Food System Transformation in Turbulent Times
- Climate change, COVID-19 and the conflict in Ukraine are among many of the current stressors necessitating a fast response to food system transformations.
- Adequate and accessible financing is the key to ensuring that food system transformation can be equitably achieved across the globe.
- Canada has a perfect opportunity to emerge as a leader in sustainable and regenerative agriculture.
Canada can become a global leader in agriculture exports using regenerative agriculture. Our focus must be on using innovative technology to drive regenerative agriculture without further contributing to climate stressors. We should also focus our exports on high-nutrition foods to help with global nutrition outcomes.
Please introduce yourselves, your organizations and the Good Food Finance Network.
Diane Holdorf: I am Diane Holdorf, the Executive Vice President for the World Business Council for Sustainable Development, also known as WBCSD. We are a global leading platform of more than 200 businesses that are working to embed sustainability in how we accelerate system transformations for a net-zero, nature-positive and equitable world.
Ertharin and I, along with several others including EAT, the Farm Animal Investment Risk & Return (FAIRR) initiative and United Nations Environment Programme (UNEP) have convened the Good Food Finance Network. It is a first-of-its-kind finance network aiming to bring the whole sector together around what we need to do to fund, finance and transition our food systems.
Ertharin Cousin: It is always good to be with you, Diane. My name is Ertharin Cousin and I am the President, CEO and founder of Food Systems for the Future, an innovative financing platform supporting. We work with entrepreneurs who otherwise would not have access to financing, ensuring that we can achieve an equitable transformation of our food systems.
“Adequate financing is needed to transform our food systems and the Good Food Finance Network was set up to address that financing challenge.”
Many people know me because I also served as the Executive Director of the United Nations World Food Programme and was the former US Ambassador for Food and Agriculture. I am also part of the team of organizations working on the Good Food Finance Network, which is an outcome of the UN Food Systems Summit. We are a global community committed to working together to achieve sustainable food systems that support our environment and health, as well equitable returns for all actors across the food system. Adequate financing is needed to transform our food systems and the Good Food Finance Network was set up to address that financing challenge.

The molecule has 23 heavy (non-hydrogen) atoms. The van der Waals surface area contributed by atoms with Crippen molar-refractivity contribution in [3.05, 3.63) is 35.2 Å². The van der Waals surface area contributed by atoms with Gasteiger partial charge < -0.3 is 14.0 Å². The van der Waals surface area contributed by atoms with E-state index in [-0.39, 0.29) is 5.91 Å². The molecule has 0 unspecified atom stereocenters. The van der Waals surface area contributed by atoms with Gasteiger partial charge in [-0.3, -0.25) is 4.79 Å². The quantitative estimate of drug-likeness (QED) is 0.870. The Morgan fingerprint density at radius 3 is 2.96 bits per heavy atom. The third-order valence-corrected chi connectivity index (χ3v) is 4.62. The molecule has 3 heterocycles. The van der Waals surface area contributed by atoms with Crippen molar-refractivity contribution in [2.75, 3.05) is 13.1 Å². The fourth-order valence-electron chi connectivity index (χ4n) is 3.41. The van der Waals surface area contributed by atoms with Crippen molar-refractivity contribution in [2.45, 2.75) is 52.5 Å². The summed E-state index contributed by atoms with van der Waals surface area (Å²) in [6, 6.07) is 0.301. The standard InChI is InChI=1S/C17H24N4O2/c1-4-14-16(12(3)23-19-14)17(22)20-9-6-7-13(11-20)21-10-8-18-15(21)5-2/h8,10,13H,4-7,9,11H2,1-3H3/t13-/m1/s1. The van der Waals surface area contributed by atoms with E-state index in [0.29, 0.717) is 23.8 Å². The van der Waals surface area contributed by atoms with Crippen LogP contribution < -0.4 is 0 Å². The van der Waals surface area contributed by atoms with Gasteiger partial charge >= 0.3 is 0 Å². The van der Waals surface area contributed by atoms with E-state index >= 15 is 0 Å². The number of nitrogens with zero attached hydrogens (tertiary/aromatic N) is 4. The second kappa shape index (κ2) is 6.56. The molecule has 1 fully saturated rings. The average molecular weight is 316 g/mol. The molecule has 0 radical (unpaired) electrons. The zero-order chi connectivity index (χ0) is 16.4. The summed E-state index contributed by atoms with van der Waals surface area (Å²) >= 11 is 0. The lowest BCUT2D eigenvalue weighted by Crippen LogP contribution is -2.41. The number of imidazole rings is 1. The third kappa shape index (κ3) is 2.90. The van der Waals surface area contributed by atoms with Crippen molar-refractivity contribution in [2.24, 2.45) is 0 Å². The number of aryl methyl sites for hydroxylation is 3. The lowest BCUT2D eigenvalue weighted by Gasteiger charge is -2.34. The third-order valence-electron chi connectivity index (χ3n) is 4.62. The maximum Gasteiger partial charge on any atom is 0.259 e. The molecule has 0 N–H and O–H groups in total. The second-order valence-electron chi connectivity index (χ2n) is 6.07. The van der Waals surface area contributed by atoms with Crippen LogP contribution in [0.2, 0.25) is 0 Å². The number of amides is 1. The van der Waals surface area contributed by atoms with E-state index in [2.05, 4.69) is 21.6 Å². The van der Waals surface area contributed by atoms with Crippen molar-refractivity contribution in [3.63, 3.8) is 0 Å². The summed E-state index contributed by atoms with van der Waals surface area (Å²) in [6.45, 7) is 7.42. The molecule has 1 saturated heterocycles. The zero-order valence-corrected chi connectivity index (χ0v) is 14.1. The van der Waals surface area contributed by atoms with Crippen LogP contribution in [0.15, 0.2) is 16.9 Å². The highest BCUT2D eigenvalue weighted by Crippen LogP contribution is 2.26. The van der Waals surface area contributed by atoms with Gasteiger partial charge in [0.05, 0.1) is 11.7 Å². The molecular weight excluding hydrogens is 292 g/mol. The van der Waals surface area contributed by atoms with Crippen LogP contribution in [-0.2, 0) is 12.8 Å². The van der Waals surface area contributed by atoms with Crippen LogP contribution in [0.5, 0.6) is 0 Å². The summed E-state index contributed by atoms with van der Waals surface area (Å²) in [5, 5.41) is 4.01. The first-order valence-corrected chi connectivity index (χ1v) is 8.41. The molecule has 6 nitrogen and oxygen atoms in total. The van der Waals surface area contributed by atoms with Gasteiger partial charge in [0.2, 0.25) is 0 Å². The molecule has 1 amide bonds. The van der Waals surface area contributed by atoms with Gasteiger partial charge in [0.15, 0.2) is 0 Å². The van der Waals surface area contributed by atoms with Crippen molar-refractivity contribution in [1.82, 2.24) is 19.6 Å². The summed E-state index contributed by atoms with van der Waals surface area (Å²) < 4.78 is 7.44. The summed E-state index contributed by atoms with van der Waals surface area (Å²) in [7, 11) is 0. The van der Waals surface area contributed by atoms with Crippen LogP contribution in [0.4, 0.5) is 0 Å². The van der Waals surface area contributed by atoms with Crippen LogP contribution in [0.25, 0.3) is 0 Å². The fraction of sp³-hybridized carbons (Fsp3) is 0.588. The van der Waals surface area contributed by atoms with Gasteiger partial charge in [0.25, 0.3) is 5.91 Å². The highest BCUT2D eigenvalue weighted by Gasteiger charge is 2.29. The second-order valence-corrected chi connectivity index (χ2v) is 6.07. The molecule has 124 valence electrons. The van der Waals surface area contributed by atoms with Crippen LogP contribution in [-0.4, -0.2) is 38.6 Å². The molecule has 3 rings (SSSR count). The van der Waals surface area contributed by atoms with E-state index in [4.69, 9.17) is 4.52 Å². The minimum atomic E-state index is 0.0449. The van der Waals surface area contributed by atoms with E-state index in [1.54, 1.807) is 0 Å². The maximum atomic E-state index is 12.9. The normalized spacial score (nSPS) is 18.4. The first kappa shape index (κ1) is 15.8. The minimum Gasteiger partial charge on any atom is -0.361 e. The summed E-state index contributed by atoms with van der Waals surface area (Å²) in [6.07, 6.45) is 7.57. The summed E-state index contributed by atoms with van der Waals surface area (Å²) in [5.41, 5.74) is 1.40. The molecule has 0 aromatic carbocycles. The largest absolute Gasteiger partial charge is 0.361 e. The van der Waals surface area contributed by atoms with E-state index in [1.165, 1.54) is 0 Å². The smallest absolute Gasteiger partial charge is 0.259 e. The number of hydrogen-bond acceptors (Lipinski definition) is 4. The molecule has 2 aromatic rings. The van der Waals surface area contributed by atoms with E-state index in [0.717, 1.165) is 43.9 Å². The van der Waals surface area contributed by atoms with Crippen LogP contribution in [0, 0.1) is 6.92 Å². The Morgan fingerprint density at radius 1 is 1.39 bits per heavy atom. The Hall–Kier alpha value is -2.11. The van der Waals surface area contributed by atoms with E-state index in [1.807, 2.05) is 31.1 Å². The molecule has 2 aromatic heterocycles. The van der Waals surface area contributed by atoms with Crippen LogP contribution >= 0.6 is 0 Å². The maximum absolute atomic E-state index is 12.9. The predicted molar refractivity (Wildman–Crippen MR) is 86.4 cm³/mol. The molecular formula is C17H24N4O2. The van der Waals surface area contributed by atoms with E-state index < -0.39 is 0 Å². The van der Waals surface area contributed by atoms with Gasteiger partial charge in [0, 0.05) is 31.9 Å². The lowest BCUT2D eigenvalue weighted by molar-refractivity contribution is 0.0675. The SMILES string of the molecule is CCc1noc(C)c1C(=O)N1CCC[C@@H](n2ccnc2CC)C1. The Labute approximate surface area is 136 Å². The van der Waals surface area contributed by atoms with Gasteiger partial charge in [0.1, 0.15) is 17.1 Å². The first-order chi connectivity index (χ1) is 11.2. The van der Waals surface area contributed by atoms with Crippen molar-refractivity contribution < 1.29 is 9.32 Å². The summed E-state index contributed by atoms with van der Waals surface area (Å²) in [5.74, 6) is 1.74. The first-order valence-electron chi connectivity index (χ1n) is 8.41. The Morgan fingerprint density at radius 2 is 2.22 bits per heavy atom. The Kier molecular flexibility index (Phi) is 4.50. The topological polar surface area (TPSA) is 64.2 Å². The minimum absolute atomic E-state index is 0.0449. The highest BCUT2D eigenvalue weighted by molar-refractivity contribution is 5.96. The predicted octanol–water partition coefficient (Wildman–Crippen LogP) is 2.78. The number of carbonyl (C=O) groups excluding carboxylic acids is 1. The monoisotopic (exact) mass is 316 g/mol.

What are the main forces driving the need to transform our food systems?
Ertharin Cousin: The reality is that our food systems emit about 35% of all the greenhouse gases affecting the climate today. The food system is the system that is most vulnerable to the acute changes in our climate across the globe. Without transforming our food systems, we will not achieve our climate goals nor will we be able to feed 9.5 to 10 billion people by 2050.
“Vulnerable food systems affect healthcare, economic growth and the overall nutrition outcomes for many countries around the world.”
Diane Holdorf: We also cannot achieve the UN Sustainable Development Goals if we do not transform our food systems. The food system sits at the heart of many development goals. If we do not get it right, we will continue to see an accelerating climate crisis and the continued loss of biodiversity in nature. Poor food systems also lead to the spread of non-communicable diseases, which adds to societal costs and pressures. Vulnerable food systems affect healthcare, economic growth and the overall nutrition outcomes for many countries around the world. We have to get it right and move quickly towards a more regenerative and equitable food system.
We are coming into a season that is hugely important in the northern hemisphere, which is the planting season. Communities and governments are already ravaged by the costs and effects of COVID-19. The war in Ukraine is going to put more pressure on the system. It will be the equivalent of a global systemic shock. Planting is not going to be able to happen in two of the largest breadbaskets in our world. Ukraine and Russia provide wheat and sunflower oil, among other things, as well as important inputs for fertilizers. This is going to create massive disruptions as well as short-term and longer-term costs and access crises.
Ertharin Cousin: The International Fertilizer Association (IFA) suggested that even before the Ukraine-Russia crisis, 30% of smallholder farmers were projected to have less access to fertilizer for the 2022 planting season. This will result in a reduction in yields that could impact up to 100 million people.
There are also high fuel prices. High fuel prices affect the cost of the movement of food in our global supply chain. Net exporting countries will increase the price of food to net importing countries. Many net importing countries are now suffering from high debt ratios because of their investments, not to mention the losses incurred during the COVID-19 crisis.